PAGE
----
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Cloud Cult ready to descend on Rochester

Cloud Cult ready to descend on Rochester

Only two shows remain in this summer’s lineup of the Think Bank Down by the Riverside series. Before The Revolution comes to town on August 18, another popular Minnesotan-based group promises to impress this weekend. Cloud Cult, an experimental indie-rock band born in Duluth, headlines Indie Night at Mayo Park this Sunday with support from Winona-based dream-pop act Sleeping Jesus. After starting in 1995, Cloud Cult hit the top spot on college radio charts in 2003 with They Live on the Sun, then earned an Album of the Year nomination from the Minnesota Music Awards the following year with a new record, Aurora Borealis. The band has stayed independent over their 20-plus year existence, forming Earthology Records as an eco-friendly alternative to mainstream music production.

Ahead of Sunday’s show in Rochester, we talked with Cloud Cult’s lead singer and founder Craig Minowa about his environmental efforts, making music in Minnesota, and what his art means to him.

Med City Beat: What’s your backstory? How did Cloud Cult rise to prominence?

Craig Minowa: It really started as a solo studio project. I really didn’t have plans to make a band, I didn’t think it was possible to make a career out of it. I went to school for environmental science and did music just for the love of it. When my two-year-old passed away, I got really obsessed about using music to deal with grief and wrote a lot of songs that were like personal medicine. That was where things started to take off on college radio, and I decided it was time to get a band together and start touring those places where we were charting. It all took off from there.

MCB: What’s it like starting out as a musician in Minnesota?

CM: Well, if you’re from the east coast, or either coast for that matter, you’re a hop, skip, and jump away from some very major markets. You can turn a day show out of so many markets. With Minnesota, things are spread out quite a bit more. With the weather, too, it takes a certain breed of person to get out to a show. You definitely have to work around the climate.

MCB: You’ve got a pretty extensive lineup for your live shows. What’s it like combining so many great musical minds on stage?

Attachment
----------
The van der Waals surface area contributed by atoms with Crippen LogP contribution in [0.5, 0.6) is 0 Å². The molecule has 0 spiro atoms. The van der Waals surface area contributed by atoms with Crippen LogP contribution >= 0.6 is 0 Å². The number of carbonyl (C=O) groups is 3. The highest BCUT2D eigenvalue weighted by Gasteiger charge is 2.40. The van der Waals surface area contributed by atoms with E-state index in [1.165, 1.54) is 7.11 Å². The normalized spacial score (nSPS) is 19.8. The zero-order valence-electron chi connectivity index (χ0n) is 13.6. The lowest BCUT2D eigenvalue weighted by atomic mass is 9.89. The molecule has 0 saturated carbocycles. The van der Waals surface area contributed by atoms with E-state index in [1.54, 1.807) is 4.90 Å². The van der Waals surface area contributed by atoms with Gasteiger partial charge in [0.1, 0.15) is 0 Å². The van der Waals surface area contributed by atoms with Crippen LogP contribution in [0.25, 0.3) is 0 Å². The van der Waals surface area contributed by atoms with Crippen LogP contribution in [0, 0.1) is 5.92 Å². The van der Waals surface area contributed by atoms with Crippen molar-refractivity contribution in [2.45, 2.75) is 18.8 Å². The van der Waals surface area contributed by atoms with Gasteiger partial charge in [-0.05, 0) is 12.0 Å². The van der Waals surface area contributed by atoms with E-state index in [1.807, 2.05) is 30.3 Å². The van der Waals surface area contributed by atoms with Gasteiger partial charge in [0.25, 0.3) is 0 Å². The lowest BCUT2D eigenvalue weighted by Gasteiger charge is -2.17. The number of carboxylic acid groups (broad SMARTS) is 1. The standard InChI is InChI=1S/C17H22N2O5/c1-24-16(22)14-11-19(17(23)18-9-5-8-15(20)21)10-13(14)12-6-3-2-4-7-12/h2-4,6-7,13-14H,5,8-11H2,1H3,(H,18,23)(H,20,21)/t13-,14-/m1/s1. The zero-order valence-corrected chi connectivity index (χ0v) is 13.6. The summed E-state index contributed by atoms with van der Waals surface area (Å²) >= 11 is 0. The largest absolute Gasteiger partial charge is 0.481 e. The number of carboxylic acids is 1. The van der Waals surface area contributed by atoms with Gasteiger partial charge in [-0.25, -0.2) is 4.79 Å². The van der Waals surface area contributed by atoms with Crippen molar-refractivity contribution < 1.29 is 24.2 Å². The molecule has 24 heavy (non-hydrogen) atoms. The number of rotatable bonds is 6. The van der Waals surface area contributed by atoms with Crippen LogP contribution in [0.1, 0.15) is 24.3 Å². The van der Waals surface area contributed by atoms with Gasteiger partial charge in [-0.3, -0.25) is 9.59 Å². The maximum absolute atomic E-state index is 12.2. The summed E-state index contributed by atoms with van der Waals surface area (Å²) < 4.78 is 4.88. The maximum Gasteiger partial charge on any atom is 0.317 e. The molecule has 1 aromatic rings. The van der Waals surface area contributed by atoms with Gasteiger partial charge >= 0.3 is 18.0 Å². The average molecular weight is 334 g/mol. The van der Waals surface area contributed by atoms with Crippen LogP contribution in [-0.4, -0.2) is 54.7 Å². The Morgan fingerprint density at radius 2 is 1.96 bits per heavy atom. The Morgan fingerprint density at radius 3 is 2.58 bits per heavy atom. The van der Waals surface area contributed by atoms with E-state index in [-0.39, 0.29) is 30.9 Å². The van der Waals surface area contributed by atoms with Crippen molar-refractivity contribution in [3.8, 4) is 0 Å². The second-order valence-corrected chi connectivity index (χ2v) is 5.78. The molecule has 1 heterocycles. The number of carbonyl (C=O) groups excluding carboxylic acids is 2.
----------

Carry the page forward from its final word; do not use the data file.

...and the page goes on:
CM: It’s been absolutely incredible. There’s been a lot of great musicians that have played with Cloud Cult over the years and the group that we have here now has been solid for a few years now. Everyone’s been at the top of their game… every time I get done with a performance and I split up with those friends for a bit, I have to reach out to them after a while and tell them how beautiful they are.

MCB: That’s just what happens when you’re on the road together. That bond becomes incredibly strong.

CM: Yeah, when you’re on tour together, those are really the only people you see for weeks and months at a time.

MCB: Speaking of tour, in your time on the road, is there any story or mishap that stands out to you?

CM: We’ve had more van breakdowns than we can count. It’s getting to be more about weather extremes. Over the years, we’ve never really missed shows, but last year, there was extreme snow in the mountains so we missed our Utah show. We almost missed a show in the northeast because of forest fires. Last year, we sound-checked and we went to have supper, and in that time a tornado came through and wiped everything out.

MCB: And I know environmentalism is something that is close to you. How do your two passions intersect?

CM: Like I said, I went to school for environmental science. I worked for quite a few years with environmental nonprofits. A lot of that work was about putting pressure on big business. When Cloud Cult took off, I realized that I had to hold that business to the same criteria I was holding other businesses to. Earthology got created because there weren’t very many options for environmentally friendly packaging, T-shirts, posters, things like that, when we were starting out. As a record label, we had to create our own material. Fortunately, over the last few years, environmentalism has become more of a trendy thing, so there’s lots of options out there.

MCB: As you continue to make music, what does it mean to you? What does it do for your life?

CM: It makes me a better person. For me, it’s my go-to medicine. Whatever I’m feeling, it helps me work through things. When I’m feeling good, it’s still an empowering medicine that helps me see how I can be a better person, a more present person. Whenever I’m making music, it feels like my soul is waking up completely. I think I’d be miserable if it weren’t for music.

MCB: As Rochester grows, the arts and culture scene grows with it. With your experience and the things you’ve learned, what qualities should Rochester embrace to make sure art thrives here?

CM: I’ve found the arts scene and the food scene go hand in hand. For a lot of the cities we play in, if the art scene is thriving, there’s a thriving co-op. I’ve also met some people in the town I live in now [Viroqua, WI] that have moved out from big cities that want to live in a more controlled area. They’re looking for music, art, progressive thought, and good food. I think Rochester has a lot of promise in that area.  It’s big enough to offer diversity in all those areas, but not so big that it’s intimidating.

You can see Cloud Cult perform live in concert this Sunday night at Mayo Park in Rochester. The music starts at 7 p.m. There is no cost for admission.

Story written by reporter and musician Isaac Jahns.

Published in partnership with:

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